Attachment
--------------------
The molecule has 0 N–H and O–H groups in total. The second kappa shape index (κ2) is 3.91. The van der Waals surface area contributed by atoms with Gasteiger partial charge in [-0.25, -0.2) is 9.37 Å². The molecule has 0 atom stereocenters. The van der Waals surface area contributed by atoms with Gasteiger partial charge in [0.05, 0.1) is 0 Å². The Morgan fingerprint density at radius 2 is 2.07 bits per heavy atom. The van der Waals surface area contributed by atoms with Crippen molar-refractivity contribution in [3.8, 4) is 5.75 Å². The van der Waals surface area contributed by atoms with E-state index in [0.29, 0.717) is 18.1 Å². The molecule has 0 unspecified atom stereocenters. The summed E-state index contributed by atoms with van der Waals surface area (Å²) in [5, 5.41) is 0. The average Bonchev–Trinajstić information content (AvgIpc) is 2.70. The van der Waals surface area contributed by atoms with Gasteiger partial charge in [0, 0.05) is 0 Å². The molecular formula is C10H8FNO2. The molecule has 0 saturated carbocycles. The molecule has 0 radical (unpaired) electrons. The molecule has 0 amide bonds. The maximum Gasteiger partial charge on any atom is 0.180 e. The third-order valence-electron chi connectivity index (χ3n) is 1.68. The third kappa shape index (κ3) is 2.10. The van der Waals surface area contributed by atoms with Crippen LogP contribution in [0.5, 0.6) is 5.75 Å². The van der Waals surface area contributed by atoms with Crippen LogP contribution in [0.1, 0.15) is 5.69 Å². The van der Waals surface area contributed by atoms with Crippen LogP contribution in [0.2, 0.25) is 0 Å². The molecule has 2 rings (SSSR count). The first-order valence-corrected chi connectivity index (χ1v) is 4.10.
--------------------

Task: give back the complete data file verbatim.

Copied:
The molecule has 0 N–H and O–H groups in total. The second kappa shape index (κ2) is 3.91. The van der Waals surface area contributed by atoms with Gasteiger partial charge in [-0.25, -0.2) is 9.37 Å². The molecule has 0 atom stereocenters. The van der Waals surface area contributed by atoms with Gasteiger partial charge in [0.05, 0.1) is 0 Å². The Morgan fingerprint density at radius 2 is 2.07 bits per heavy atom. The van der Waals surface area contributed by atoms with Crippen molar-refractivity contribution in [3.8, 4) is 5.75 Å². The van der Waals surface area contributed by atoms with E-state index in [0.29, 0.717) is 18.1 Å². The molecule has 0 unspecified atom stereocenters. The summed E-state index contributed by atoms with van der Waals surface area (Å²) in [5, 5.41) is 0. The average Bonchev–Trinajstić information content (AvgIpc) is 2.70. The van der Waals surface area contributed by atoms with Gasteiger partial charge in [0, 0.05) is 0 Å². The molecular formula is C10H8FNO2. The molecule has 0 saturated carbocycles. The molecule has 0 radical (unpaired) electrons. The molecule has 0 amide bonds. The maximum Gasteiger partial charge on any atom is 0.180 e. The third-order valence-electron chi connectivity index (χ3n) is 1.68. The third kappa shape index (κ3) is 2.10. The van der Waals surface area contributed by atoms with Crippen LogP contribution in [0.5, 0.6) is 5.75 Å². The van der Waals surface area contributed by atoms with Crippen LogP contribution in [0.1, 0.15) is 5.69 Å². The van der Waals surface area contributed by atoms with Crippen LogP contribution in [0.2, 0.25) is 0 Å². The molecule has 2 rings (SSSR count). The first-order valence-corrected chi connectivity index (χ1v) is 4.10.